Customer – “Can you make a cafe american with a little bit of chocolate?”
Owner – “Oh, we can’t do that – you have to order the drink you want from our menu selection.”
Customer – “Well, I don’t want a heavy espresso drink so I wanted to see if you could just add a little chocolate to the cafe american.”
Owner – “No, you have to order one of the drinks listed on the menu. If we start adding or taking away, this confuses the staff and we have to figure out the cost difference and charge you for it.”
Customer – “Oh…”

Our friend ended up ordering a hot chocolate instead.

European coffee drinkers will know that a ‘cafe’ american is simply an espresso drink which has had about 8-10oz of hot water added, to simulate the drip coffee that Americans are used to drinking as their coffee. So the owner could have just added a dollop of melted chocolate to appease our friend. But once again, the ‘cost conscience’ side of the owner expressed itself in denying the customer’s request.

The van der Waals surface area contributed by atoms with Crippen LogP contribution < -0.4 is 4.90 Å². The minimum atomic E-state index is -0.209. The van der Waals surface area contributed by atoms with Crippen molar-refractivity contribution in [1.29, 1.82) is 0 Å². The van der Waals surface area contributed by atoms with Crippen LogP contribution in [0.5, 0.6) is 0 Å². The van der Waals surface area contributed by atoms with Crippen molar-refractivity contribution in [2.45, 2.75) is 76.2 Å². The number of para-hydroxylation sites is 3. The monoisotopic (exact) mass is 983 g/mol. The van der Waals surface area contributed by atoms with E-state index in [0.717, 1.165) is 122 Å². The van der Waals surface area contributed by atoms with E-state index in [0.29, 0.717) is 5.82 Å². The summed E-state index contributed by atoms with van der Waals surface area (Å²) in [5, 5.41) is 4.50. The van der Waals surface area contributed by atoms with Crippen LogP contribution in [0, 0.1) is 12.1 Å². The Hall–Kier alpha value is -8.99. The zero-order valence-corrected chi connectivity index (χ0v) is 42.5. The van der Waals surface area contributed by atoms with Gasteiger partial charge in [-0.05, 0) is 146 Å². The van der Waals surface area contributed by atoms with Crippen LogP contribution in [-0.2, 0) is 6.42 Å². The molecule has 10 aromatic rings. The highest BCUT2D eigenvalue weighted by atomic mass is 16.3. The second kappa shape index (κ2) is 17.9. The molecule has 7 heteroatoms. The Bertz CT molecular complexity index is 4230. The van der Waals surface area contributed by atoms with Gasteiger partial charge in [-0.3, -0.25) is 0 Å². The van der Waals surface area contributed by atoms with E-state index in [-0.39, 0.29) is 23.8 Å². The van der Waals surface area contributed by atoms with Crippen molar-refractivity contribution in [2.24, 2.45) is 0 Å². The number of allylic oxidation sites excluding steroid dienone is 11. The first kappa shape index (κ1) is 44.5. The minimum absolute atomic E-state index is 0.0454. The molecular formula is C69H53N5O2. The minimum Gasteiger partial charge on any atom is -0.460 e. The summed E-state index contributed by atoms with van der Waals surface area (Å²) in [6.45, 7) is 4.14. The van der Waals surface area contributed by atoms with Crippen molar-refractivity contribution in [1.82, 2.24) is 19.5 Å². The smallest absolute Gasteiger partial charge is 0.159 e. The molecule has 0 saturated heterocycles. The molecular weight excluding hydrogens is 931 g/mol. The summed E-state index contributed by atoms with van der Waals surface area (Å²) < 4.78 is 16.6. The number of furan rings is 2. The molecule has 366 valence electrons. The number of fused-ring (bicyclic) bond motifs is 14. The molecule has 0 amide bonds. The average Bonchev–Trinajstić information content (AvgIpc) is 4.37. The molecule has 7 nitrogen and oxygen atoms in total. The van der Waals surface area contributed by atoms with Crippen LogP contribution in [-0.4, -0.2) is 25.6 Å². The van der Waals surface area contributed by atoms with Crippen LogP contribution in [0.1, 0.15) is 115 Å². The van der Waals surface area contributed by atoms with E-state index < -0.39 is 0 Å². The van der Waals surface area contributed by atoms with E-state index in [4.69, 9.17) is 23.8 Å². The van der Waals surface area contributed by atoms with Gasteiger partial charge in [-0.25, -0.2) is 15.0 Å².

So why did this person decide to open a food business, when they obviously don’t have any ‘customer service’ sensibility?!